Friday, August 8, 2008 - 8:40 AM

OOS 24-3: Spotted knapweed and the mystery of the missing weapons of mass destruction

Ruth A. Hufbauer1, Amy C. Blair1, Scott J. Nissen1, Galen R. Brunk1, Philip Westra1, and Bradley D. Hanson2. (1) Colorado State University, (2) USDA ARS

The novel weapons hypothesis posits that exotic plants dominate ecosystem through their novel chemistry, particularly alleopathic interference with naïve native competitors. Much of the evidence for the role of allelopathy as a potent mechanism driving invasion comes from spotted knapweed (Centaurea stoebe micranthos, also known as Centaurea maculosa). Competition experiments using activated carbon originally suggested allelopathic activity.  Further research demonstrated that spotted knapweed exudes the compound catechin from its roots, and that this compound can have toxic effects on naïve North American plants. Additionally, high concentrations (over 1,000 ppm, with a high over 7,000 ppm) of catechin were reported in soil samples from knapweed sites. These exciting findings led us to initiate research on this system. However, our results and others challenge the role of catechin in spotted knapweed invasions.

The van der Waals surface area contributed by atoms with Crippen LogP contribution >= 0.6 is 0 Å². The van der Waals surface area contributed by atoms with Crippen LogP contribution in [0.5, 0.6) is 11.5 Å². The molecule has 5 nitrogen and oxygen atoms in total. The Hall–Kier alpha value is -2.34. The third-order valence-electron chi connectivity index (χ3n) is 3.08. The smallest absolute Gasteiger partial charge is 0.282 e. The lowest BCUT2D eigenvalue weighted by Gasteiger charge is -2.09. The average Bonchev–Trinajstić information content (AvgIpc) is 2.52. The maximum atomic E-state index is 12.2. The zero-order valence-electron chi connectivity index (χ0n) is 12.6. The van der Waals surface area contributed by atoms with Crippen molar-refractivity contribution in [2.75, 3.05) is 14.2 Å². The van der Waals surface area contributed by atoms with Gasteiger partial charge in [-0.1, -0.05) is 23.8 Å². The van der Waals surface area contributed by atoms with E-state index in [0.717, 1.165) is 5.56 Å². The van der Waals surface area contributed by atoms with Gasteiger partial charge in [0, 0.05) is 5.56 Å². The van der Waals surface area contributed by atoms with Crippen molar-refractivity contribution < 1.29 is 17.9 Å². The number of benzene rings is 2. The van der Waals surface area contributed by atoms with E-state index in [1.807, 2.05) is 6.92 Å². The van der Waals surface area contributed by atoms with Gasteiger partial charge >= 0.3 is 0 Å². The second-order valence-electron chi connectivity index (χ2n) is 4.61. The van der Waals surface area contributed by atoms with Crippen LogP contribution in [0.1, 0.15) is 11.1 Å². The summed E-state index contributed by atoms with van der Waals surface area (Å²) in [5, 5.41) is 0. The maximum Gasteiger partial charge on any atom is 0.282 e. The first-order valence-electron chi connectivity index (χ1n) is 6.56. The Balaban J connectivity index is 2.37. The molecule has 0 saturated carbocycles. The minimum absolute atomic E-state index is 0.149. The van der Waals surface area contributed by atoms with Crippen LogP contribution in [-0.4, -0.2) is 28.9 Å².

In our research, we found that production by individual plants was 3 orders of magnitude less than previously reported, and documented only 0.11 ppm in soil samples. Sampling by the research group that did the original work revealed that some negative controls (i.e. blanks) for soil samples were contaminated with catechin, causing them to call into question their earlier work in which large amounts were reported from soils. Further, we demonstrated that the compound is quite unstable in water and wet soil, suggesting that even if pulses of it are released into the soil, it would break down following precipitation. We found variable toxicity of the compound among samples from varying sources, and further analysis revealed that toxic samples were comprised of up to 30% 2,4-D (a herbicide) and 30% 8-hydroxyquinolin (a known anti-microbial agent). If contamination by herbicide was widespread, it could explain previous reports of high toxicity. New research done by another laboratory has revealed that the presence of endophytes might explain the initial results seen in activated carbon/competition experiments. Indeed, it appears that the soil microbial community may play a vital role in both suppressing and facilitating invasion by exotic plants. While novel weapons may facilitate some invasions, catechin does not appear to drive the invasion of spotted knapweed.  Other compounds and other processes should be studied to better understand the ability of this plant to dominate communities.